Figure 1: Experimental set-up for propofol-based TIVA. (A) A syringe pump is used to ensure the controlled delivery of propofol from a 1 mL insulin syringe. (B) Propofol is delivered into the lateral tail vein by intravenous catheter, connected to a syringe pump, via a 30 G needle. The asterisk shows the needle insertion point. (C) Schematic illustrating the plasma concentration of propofol achieved by sequential administration of a bolus followed by a constant infusion using the syringe pump, compared to delivery by bolus or infusion only. Please click here to view a larger version of this figure.

Figure 2
Figure 2: Cancer progression after surgical resection of the primary mammary tumor under propofol-based TIVA. Non-invasive bioluminescence imaging of luciferase-tagged tumor cells was used to track initial growth of the primary tumor growth, successful surgical resection, and subsequent distant recurrence to the lung. Please click here to view a larger version of this figure.

Figure 3
Figure 3: Circulating cytokine levels measured after cancer resection under propofol-based TIVA. Multiplex enzyme-linked immunosorbent assay was used to quantify plasma cytokines 24 h after surgery. Each data point represents data from one mouse. Lines show mean and standard error (N = 4-7). Please click here to view a larger version of this figure.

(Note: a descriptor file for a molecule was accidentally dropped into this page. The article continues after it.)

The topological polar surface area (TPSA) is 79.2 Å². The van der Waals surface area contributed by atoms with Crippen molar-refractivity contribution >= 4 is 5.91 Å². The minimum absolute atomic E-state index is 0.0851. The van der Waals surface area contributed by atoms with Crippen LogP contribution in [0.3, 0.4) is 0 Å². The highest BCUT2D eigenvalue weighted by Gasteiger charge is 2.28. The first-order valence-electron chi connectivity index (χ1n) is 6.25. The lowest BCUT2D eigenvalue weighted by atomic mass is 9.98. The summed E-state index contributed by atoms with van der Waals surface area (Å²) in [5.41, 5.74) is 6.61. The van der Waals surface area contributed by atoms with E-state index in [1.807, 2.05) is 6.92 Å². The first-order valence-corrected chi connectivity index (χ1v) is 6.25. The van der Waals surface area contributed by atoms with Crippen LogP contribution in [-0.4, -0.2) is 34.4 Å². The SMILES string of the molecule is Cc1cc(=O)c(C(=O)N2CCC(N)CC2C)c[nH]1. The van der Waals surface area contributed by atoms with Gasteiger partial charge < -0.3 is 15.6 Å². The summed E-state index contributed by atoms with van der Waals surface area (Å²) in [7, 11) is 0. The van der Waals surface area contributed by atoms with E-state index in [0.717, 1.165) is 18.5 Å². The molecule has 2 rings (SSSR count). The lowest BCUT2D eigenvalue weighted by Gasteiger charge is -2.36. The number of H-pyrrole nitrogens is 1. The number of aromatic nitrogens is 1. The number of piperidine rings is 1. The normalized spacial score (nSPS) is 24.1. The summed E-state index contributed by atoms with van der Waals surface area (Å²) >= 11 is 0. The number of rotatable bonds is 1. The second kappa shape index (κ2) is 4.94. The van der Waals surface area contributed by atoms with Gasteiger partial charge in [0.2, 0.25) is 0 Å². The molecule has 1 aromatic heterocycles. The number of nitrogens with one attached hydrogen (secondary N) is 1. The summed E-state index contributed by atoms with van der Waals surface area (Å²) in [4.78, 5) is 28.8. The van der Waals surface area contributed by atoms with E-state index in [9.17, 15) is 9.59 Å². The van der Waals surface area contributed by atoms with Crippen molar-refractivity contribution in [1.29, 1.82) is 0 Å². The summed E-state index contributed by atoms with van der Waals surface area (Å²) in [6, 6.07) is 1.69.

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Discussion

This study reports on a protocol for administering total intravenous anesthesia (TIVA) with propofol in a mouse model of breast cancer that replicates key aspects of clinical practice for TIVA in patients requiring cancer surgery. The protocol allows investigation of both short-term and long-term clinically relevant outcomes after cancer surgery in a mouse model of cancer progression, including measurement of cytokine levels and cancer recurrence (Figure 2, and Figure 3). The methodology will be useful for the evaluation of the effects of TIVA on cancer-related outcomes and its comparison with other anesthetic techniques such as volatile anesthesia.